The 25th Ward: The Silver Case offers another bit of insight into SUDA51's insane creativity, this time completely rebuilding a mobile phone title into the same framework as that of The Silver Case. While it doesn't quite have the same revelations of The Silver Case, there's still some rough charm left in the aftermath of Kamui Uehara.
The 25th Ward may not reach the high points of its predecessor, however, it is a visual novel with intriguing mysteries to those that take an interest in the stories. The 25th Ward hides a ton of secrets, but the most important and memorable aspect of it is how each player will face and interpret these mysteries.
Review in Portuguese | Read full review
In short, The 25th Ward , with all its qualities but also its faults, is still a real good narrative game, but can to be a little too old and reserved for the patient players.
Review in French | Read full review
The 25th Ward: The Silver Case is a remaster of the old visual novel developed by Grasshopper Manufacture. Unfortunately, just because something is "remastered" doesn't mean it's better.
Review in Italian | Read full review
The 25th Ward: The Silver Case is not without some flaws. But the twisting story, puzzle design and its cast of characters make it a title worth playing, especially if you have played The Silver Case. It’s limited gameplay choices feel dated and the whole game lacks voice acting which for this modern remake holds it back from being a great game from the mind of a great writer.
As fearlessly unconventional as the rest of Suda51's work, but even existing fans will have trouble deciphering the hidden depths beneath the surface level of surrealism.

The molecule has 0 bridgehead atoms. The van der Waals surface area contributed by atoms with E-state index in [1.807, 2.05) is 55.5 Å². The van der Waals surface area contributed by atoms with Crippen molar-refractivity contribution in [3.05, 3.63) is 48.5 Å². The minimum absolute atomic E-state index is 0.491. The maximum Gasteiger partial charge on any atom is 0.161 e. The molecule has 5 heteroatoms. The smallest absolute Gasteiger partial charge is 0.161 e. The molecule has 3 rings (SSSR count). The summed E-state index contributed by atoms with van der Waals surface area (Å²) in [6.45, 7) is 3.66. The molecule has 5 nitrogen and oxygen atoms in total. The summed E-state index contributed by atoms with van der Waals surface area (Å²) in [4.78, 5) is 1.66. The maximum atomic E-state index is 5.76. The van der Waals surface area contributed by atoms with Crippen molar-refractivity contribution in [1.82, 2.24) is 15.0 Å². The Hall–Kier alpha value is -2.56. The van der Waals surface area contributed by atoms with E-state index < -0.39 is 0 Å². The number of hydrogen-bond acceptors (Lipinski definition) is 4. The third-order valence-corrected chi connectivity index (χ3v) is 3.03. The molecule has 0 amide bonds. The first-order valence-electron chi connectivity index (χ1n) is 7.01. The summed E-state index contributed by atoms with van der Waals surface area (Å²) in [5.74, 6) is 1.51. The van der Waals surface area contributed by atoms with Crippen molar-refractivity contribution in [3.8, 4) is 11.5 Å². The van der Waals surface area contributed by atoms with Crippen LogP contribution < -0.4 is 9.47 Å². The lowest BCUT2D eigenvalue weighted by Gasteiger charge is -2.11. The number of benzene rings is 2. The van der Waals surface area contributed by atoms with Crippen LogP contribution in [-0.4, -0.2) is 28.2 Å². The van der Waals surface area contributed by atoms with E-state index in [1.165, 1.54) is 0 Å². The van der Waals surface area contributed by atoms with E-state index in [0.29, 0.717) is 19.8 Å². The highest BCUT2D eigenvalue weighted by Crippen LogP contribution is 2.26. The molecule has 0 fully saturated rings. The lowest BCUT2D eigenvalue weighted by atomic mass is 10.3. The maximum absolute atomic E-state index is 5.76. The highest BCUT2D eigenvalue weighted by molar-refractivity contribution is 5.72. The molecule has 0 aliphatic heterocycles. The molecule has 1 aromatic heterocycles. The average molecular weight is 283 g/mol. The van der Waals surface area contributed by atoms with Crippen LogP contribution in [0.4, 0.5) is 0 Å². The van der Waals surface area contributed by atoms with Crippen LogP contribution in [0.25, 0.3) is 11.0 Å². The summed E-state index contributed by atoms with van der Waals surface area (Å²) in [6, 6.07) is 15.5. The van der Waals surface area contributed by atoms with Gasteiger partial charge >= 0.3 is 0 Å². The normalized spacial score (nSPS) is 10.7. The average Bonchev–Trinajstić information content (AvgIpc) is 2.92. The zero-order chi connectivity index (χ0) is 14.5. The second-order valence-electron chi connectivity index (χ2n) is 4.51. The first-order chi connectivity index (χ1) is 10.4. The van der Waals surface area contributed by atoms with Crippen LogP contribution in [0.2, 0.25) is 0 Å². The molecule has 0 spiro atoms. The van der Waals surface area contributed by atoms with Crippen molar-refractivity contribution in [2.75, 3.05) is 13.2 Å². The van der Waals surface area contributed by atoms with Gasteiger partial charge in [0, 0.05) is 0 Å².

As helter-skelter as the game can be at times there will be folks who will love The 25th Ward. I mean, I personally tuned out of Evangelion toward the end but there are folks who love that series' confusing and, at times, raw and disturbing style. If you love games with an aesthetic and plot akin to an M.C. Escher lithograph, The 25th Ward: The Silver Case will be right up your alley. Or inverted stairs.
This The 25th Ward remake is something that "had to be done", even just to preserve the memory of an almost lost videogame. Despite a catching plot, the rest of the experience is unfortunately imbued with slow and boring mechanics. You should consider the purchase if you are a Suda 51 fan only.
Review in Italian | Read full review
There isn’t much interactivity to be found here as you’re mostly going along for a ride. You will go through a lot of long long stretches with little to do other than watching the story unfold. Eventually, the gameplay does slow down at times, but it’s clear that you are picking up this game for the story. If you are a fan of Suda51’s work, you may want this for your collection. This title has a similar feel to others like Killer7 and No More Heroes. You can also get this if you’re are a fan of Visual Novels with a good murder mystery with bits of puzzle solving added in for good measure. Just remember that this game is definitely not for everyone.
The 25th Ward: The Silver Case has got a unique style, but its script could use some serious edits. Paired with its cryptic and frustrating puzzles, and you've got a game best suited for those with a lot of patience.
The 25th Ward has a few cool ideas, yet they're almost always held back by outdated ignorance and rampant misogyny, turning what could have been a powerful avant-garde adventure game into a frustratingly juvenile monument to phallocentrism.
In the end, The 25th Ward: The Silver Case is a weak game that will only appeal to Suda 51/fans of the original. Without this it's a slow moving, poorly designed and boring title that likely won't keep your interest. Combine this with a lack of voice acting and limited graphics and that is really the only appeal. Well, that and it's an easy platinum.
In the best case scenario, this game should have been releases many years ago and probably on Gameboy console. This is not a game that belongs to 2018.
Review in Persian | Read full review